The conflict in Ukraine serves as a crucial reminder of the significance of prioritising investments in national defence capabilities and resilience. This article argues that civilian and private actors can provide valuable support to strengthening national resistance capabilities.
The situation highlights the critical role of robust national defence capabilities and the value of support from allied nations. Whilst debates on strengthening national defence and supporting allies often focus on military resources, Ukraine’s national resistance against Russia highlights the importance of considering the role played by civilian and private actors. Shortly after Russian forces invaded Ukraine in February 2022, Ukrainian civilians were in the streets partaking in resistance efforts. They created makeshift roadblocks, removed and altered road signs, and produced Molotov cocktails. Parallel to these local efforts, there has been engagement by civilians and private companies abroad. Microsoft were swift to advice the Ukrainian government on cybersecurity, Elon Musk's SpaceX delivered 5,000 Starlink terminals to Ukraine and a Lithuanian journalist secured almost 6 million euros for purchasing a Bayraktar TB2 drone through a crowdfunding campaign. However, in the public debate on the implications of the war for national defence capabilities, there is a tendency to focus on military contributions and resources, which are easier to map and measure. Removing road signs or producing Molotov cocktails may not be the efforts that tip the balance and secure Ukraine's victory. Yet, it is important to consider the efforts by civilian and private actors as they demonstrate a willingness to engage in coordinated action and provide spontaneous, innovative and low-threshold contributions to bolster national resistance.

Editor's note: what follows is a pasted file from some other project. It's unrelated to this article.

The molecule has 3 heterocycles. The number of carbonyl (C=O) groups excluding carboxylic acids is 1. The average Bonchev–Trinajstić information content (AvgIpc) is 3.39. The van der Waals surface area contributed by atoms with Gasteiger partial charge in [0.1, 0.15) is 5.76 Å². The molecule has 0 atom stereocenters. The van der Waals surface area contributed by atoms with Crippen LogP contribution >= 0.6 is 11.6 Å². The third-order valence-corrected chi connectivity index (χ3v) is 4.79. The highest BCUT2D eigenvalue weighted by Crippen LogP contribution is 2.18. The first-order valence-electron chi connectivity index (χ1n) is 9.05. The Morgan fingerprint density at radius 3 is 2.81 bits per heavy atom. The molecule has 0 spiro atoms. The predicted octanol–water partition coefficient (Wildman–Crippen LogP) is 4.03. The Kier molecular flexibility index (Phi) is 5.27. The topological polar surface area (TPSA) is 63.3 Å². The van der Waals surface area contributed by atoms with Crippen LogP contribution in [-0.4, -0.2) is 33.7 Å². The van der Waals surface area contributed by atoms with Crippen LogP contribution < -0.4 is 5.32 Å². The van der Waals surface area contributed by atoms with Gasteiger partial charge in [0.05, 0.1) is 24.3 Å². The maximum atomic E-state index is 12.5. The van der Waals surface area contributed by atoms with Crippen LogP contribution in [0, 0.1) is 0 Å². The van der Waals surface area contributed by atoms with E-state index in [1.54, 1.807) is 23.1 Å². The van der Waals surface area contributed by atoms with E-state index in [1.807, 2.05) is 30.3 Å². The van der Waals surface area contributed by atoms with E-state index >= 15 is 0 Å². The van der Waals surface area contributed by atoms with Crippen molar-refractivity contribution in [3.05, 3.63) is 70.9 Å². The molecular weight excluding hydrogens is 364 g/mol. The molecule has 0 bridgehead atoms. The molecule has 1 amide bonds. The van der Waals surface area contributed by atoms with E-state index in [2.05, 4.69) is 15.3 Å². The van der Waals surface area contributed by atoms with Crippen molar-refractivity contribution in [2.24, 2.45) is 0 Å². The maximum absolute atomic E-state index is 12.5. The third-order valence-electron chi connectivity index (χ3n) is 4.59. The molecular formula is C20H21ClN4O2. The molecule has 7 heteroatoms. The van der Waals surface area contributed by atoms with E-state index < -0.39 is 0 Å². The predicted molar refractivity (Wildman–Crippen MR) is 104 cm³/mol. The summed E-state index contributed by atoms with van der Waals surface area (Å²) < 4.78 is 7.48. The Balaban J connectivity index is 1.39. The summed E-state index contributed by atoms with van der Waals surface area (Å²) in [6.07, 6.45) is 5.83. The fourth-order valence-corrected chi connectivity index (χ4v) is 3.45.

To support this argument, the article identifies five recurring themes that have emerged from the broad spectrum of actors supporting the Ukrainian national resistance. First, a large part of the support builds on initiatives that were established in 2014, showing that pre-existing networks matter. Second, the Ukrainian IT and entrepreneurial communities are notably present in supporting national resistance efforts. Third, digital platforms have lowered the threshold for civilian and private actors who wish to support the Ukrainian national resistance. Fourth, whilst some initiatives are specific to the Ukrainian context, others can more easily adapt to other conflicts, and it is worth considering what other market opportunities they may pursue when the war in Ukraine is over. Finally, the current war in Ukraine illustrates how there can be strong synergies between the military, civil society and the private sector. The civilian engagement takes largely place through informal and undirected channels and is spontaneous in nature. For Norway, the war in Ukraine present important considerations of how such support from civilian and private actors can strengthen future Norwegian defence capabilities. A comprehensive whole of society approach will need to consider the informal and undirected channels through which support of national resistance may take place. The remainder of this article will examine each of these themes.